Understanding Climate : #1 - Components Of Climate
    By Patrick Lockerby | March 14th 2010 05:50 PM | 2 comments | Print | E-mail | Track Comments
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    Retired engineer, 60+ years young. Computer builder and programmer. Linguist specialising in language acquisition and computational linguistics....

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    Understanding Climate : #1 - Components Of Climate

    The difference between weather and climate

    Weather is what you see every day: whatever the sky is doing, that is your local weather.  Sun, rain, hail, snow, thunder and lightning - all these are weather.  Fluffy white clouds, thunderheads, tornados, hurricanes - all are weather.

    Wherever you live in the world you can pretty much guess what sort of weather you will get season by season and what weather you won't get.  The range of your local weather throughout the year doesn't change much from year to year.  If you live in one region, snow may be common - in another region snow may be unheard of.

    The range of weather expected to occur with a high degree of probability in any specific region describes the regional climate.  Does it snow in the Amazonian rainforest?  No - wrong climate.  Do fig trees grow in Antarctica?  No - wrong climate.

    Weather is a short term event within a climate zone.  The world is divided into climate zones due to natural features.  In this brief introduction to the climate sciences I hope to explore and explain some of those features.

    An introduction to climate sciences

    Climate science isn't just about air.  Climate is mainly due to the atmosphere and its effects, but there are features of our planet that directly affect air temperature, air flow, air chemistry and air mixing.  In order to get a good grasp on how our atmosphere keeps us alive we need to study much more than gases.  Climate is so complex that it requires a multi-disciplinary approach to its study.

    Some of the many disciplines in climate studies briefly described:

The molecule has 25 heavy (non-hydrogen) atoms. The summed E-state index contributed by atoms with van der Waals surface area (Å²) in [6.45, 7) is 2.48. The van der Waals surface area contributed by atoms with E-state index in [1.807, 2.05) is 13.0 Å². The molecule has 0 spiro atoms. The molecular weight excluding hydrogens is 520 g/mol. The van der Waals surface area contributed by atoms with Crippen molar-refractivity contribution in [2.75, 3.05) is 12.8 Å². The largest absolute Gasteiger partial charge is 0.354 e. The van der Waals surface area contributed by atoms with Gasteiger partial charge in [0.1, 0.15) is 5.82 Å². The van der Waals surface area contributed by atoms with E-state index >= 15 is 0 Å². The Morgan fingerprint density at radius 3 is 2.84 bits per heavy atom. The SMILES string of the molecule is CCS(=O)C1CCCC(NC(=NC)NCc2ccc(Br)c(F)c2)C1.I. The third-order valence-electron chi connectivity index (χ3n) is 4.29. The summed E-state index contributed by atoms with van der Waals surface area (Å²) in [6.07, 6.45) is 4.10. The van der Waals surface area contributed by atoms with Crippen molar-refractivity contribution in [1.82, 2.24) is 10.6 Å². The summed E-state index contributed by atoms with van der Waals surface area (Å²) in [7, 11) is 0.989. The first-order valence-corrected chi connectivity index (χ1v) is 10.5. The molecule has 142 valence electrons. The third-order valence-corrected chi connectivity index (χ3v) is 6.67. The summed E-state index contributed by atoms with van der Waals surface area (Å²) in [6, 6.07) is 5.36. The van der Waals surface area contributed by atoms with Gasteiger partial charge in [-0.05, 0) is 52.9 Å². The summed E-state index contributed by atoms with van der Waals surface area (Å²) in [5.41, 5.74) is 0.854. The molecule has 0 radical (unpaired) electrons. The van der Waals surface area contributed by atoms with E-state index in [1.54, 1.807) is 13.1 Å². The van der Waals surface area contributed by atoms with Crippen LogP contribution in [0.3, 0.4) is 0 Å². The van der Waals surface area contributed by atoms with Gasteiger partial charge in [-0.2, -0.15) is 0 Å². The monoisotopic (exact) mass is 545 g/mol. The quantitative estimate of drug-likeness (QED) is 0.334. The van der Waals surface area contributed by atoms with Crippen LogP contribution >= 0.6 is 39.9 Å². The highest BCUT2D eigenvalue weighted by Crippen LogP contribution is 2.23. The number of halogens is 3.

Astronomy - our planet's relationship to the sun and moon and how these affect climate.

    Geodesy - the measurement and representation of our planet in three-dimensional space.

    Hypsography - the distribution of land masses in extent and height.

    Geomorphology - the ways in which landforms change over time.

    Hydrology - the study of water dynamics in rivers, lakes, aquifers and glacial meltwaters.

    Glaciology - the study of glaciers, ice sheets, ice and meltwaters.

    Oceanography - the study of waves, currents - also chemical and thermal dispersion mechanisms.

    Coastal geography - the study of ocean-land dynamic interactions and sea-level change.

    This is but a short preface to a series, and these are some of the topics I intend to expand on in the series on understanding climate science.


    Understanding Climate : #2 - Earth Air Water Fire commences the basics of day-night and seasonal cyclic effects on our planet's climate in its journey around the sun.

    Related article:
    Mother Earth Cycles To Work


    This will make for interesting reading.  Maybe George Monbiot and Lord Monckton will both stumble across your column this week.
    This will make for interesting reading.  Maybe George Monbiot and Lord Monckton will both stumble across your column this week.
    That would be nice.  Part 2 is in progress, but don't expect to see much of a controversial nature until I write about direct and incontrovertible climate inputs by human populations.